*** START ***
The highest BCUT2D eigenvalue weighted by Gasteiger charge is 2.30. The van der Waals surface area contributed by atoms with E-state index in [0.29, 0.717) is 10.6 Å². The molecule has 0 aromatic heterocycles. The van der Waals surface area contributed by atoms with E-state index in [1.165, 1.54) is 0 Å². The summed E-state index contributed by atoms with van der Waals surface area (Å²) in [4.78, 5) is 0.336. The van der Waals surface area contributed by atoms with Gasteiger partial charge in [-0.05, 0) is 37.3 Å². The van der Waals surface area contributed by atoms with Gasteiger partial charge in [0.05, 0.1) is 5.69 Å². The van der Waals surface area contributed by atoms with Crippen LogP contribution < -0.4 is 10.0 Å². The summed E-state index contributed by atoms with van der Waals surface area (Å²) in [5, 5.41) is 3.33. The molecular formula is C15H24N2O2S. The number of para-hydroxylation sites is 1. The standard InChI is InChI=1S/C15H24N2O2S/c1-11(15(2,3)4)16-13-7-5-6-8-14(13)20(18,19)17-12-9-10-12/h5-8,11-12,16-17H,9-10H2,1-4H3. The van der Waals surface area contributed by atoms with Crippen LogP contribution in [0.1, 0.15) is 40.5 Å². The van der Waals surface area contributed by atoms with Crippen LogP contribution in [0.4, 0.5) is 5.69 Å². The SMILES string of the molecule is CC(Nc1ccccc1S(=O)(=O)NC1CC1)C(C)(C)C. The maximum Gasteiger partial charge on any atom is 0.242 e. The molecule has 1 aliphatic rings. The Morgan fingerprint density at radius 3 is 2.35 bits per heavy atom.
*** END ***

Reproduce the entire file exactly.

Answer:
The highest BCUT2D eigenvalue weighted by Gasteiger charge is 2.30. The van der Waals surface area contributed by atoms with E-state index in [0.29, 0.717) is 10.6 Å². The molecule has 0 aromatic heterocycles. The van der Waals surface area contributed by atoms with E-state index in [1.165, 1.54) is 0 Å². The summed E-state index contributed by atoms with van der Waals surface area (Å²) in [4.78, 5) is 0.336. The van der Waals surface area contributed by atoms with Gasteiger partial charge in [-0.05, 0) is 37.3 Å². The van der Waals surface area contributed by atoms with Gasteiger partial charge in [0.05, 0.1) is 5.69 Å². The van der Waals surface area contributed by atoms with Crippen LogP contribution < -0.4 is 10.0 Å². The summed E-state index contributed by atoms with van der Waals surface area (Å²) in [5, 5.41) is 3.33. The molecular formula is C15H24N2O2S. The number of para-hydroxylation sites is 1. The standard InChI is InChI=1S/C15H24N2O2S/c1-11(15(2,3)4)16-13-7-5-6-8-14(13)20(18,19)17-12-9-10-12/h5-8,11-12,16-17H,9-10H2,1-4H3. The van der Waals surface area contributed by atoms with Crippen LogP contribution in [0.1, 0.15) is 40.5 Å². The van der Waals surface area contributed by atoms with Crippen LogP contribution in [0.4, 0.5) is 5.69 Å². The SMILES string of the molecule is CC(Nc1ccccc1S(=O)(=O)NC1CC1)C(C)(C)C. The maximum Gasteiger partial charge on any atom is 0.242 e. The molecule has 1 aliphatic rings. The Morgan fingerprint density at radius 3 is 2.35 bits per heavy atom.